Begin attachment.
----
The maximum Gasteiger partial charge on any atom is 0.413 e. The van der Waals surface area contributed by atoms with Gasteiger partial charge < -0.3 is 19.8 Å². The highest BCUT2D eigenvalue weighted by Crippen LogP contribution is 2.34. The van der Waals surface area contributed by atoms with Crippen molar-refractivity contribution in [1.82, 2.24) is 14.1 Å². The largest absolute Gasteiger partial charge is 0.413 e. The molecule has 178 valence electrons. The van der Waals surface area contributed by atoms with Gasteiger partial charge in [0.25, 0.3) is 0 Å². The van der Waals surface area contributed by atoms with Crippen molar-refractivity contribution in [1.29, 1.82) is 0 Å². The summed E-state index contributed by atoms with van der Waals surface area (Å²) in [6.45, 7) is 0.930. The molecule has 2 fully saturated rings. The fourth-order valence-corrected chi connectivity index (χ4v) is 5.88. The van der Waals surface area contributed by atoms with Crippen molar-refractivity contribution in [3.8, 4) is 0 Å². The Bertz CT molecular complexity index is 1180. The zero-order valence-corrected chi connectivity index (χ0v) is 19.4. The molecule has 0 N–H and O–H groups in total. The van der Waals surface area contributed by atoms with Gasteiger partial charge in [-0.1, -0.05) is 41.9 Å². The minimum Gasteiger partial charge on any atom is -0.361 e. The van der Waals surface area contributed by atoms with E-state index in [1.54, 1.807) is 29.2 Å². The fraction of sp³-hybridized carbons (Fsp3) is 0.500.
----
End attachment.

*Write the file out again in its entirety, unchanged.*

The maximum Gasteiger partial charge on any atom is 0.413 e. The van der Waals surface area contributed by atoms with Gasteiger partial charge < -0.3 is 19.8 Å². The highest BCUT2D eigenvalue weighted by Crippen LogP contribution is 2.34. The van der Waals surface area contributed by atoms with Crippen molar-refractivity contribution in [1.82, 2.24) is 14.1 Å². The largest absolute Gasteiger partial charge is 0.413 e. The molecule has 178 valence electrons. The van der Waals surface area contributed by atoms with Gasteiger partial charge in [0.25, 0.3) is 0 Å². The van der Waals surface area contributed by atoms with Crippen molar-refractivity contribution in [1.29, 1.82) is 0 Å². The summed E-state index contributed by atoms with van der Waals surface area (Å²) in [6.45, 7) is 0.930. The molecule has 2 fully saturated rings. The fourth-order valence-corrected chi connectivity index (χ4v) is 5.88. The van der Waals surface area contributed by atoms with Crippen molar-refractivity contribution in [3.8, 4) is 0 Å². The Bertz CT molecular complexity index is 1180. The zero-order valence-corrected chi connectivity index (χ0v) is 19.4. The molecule has 0 N–H and O–H groups in total. The van der Waals surface area contributed by atoms with Gasteiger partial charge in [-0.1, -0.05) is 41.9 Å². The minimum Gasteiger partial charge on any atom is -0.361 e. The van der Waals surface area contributed by atoms with E-state index in [1.54, 1.807) is 29.2 Å². The fraction of sp³-hybridized carbons (Fsp3) is 0.500.